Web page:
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Budget Communications: A Call To Action

Budgets, by definition, involve numbers. Budget communications, on the surface, require words. But are words enough, especially for school districts facing budget cuts? What’s the familiar adage we’ve all heard since childhood? Actions speak much louder than words.

Consider this point an extension of the idea, “I hear and I forget. I see and I remember. I do and I understand.” When as many stakeholders as possible participate in the process of budget communications, the end product is greater buy-in and understanding.

DeeAnn Konrad, Community Relations Supervisor for the Sioux Falls School District in South Dakota, describes the process in her district. “We have 19 committees that focus on key topics. For example, there’s a committee for elementary school curriculum and another for high school curriculum. They’re made of parents and community members and sometimes even representatives from the bus companies we contract with or the architects we consult.”

She continues, “We also have a Finance Action Network made up of local chief financial officers in banking, technology and hospitality. Our books are wide open for their review, and this brings credibility when we’re making financial decisions. We’ve also worked with the Chamber of Commerce and local service organizations such as the downtown Rotary Club. They, in turn, help us communicate with the public.” 

In Sioux Falls, it’s not just the school district communicating about budget issues. There are multiple stakeholders working together to understand how and why the district is making decisions that have the potential to affect staff, students and families.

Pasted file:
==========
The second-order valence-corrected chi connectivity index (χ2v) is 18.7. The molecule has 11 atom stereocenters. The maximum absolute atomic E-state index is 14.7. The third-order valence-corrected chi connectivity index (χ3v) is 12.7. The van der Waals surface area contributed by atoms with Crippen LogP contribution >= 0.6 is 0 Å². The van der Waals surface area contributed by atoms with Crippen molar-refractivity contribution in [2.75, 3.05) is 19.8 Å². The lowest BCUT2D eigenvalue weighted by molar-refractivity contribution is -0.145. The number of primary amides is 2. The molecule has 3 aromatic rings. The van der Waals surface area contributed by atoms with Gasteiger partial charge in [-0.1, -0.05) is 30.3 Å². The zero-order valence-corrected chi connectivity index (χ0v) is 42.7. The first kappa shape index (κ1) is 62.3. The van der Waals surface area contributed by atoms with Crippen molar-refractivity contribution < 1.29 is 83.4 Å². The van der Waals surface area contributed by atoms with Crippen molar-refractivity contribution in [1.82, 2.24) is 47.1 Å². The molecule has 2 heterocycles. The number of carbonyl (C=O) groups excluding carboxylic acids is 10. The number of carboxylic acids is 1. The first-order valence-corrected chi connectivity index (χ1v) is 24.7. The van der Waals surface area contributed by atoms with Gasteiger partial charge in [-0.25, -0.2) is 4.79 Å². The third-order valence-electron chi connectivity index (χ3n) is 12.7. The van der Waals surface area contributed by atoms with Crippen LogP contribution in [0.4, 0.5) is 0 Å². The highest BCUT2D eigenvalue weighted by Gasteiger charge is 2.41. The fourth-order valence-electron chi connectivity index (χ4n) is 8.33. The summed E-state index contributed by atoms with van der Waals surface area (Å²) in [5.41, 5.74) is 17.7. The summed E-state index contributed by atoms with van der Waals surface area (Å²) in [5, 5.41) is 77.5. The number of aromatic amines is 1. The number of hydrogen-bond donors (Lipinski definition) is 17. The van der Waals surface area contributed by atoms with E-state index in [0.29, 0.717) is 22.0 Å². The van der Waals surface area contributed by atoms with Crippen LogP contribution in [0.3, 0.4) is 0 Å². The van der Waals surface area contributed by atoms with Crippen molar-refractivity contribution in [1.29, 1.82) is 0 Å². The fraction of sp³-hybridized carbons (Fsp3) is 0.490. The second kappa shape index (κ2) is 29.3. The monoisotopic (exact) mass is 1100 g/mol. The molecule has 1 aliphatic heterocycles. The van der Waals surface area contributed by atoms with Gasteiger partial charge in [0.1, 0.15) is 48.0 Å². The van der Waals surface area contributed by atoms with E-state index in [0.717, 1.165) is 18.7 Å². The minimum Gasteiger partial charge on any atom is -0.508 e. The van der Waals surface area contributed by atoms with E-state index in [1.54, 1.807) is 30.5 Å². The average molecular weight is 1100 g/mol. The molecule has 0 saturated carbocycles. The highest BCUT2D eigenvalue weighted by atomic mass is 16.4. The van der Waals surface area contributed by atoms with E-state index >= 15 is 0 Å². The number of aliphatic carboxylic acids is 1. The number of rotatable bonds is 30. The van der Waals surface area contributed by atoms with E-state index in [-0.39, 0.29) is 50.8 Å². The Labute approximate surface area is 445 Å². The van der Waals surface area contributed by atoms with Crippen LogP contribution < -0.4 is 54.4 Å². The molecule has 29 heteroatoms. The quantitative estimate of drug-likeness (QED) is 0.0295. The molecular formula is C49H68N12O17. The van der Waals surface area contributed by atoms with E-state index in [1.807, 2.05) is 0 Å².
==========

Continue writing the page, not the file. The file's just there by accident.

“It’s important to remember that communities own their public schools,” observes Janet Swiecichowski, Vice President of CEL Marketing | PR | Design. “I mean that literally. School boards are elected as representatives of the community, but making decisions in a vacuum is never a good idea. A small number of elected officials or administrators huddled up in a room doesn’t win trust. Communicating and involving other people in the process is vitally important to earn support and understanding for the long-term.”

“As a public school district,” Konrad concludes, “we have a fiscal responsibility for public dollars. We need to make the funding we receive go as far as it possibly can. And we do. By involving as many stakeholders as possible in communicating our budget needs and necessities, we’re developing trust over time.”  

Need more ideas for effective school communications? Click over to the School Superintendent Association’s blog and read, “Straight Talk In Financially Uncertain Times: How District Leaders Can Communicate About The Messy Financial Landscape Coming Their Way,” by Laura Anderson and Marguerite Roza from the Edunomics Lab. 

See also, “Exerting Leadership Through The Budget-Building Process,” by James J. Bird, Assistant Professor, University of North Carolina at Charlotte. 


Published on: February 12, 2021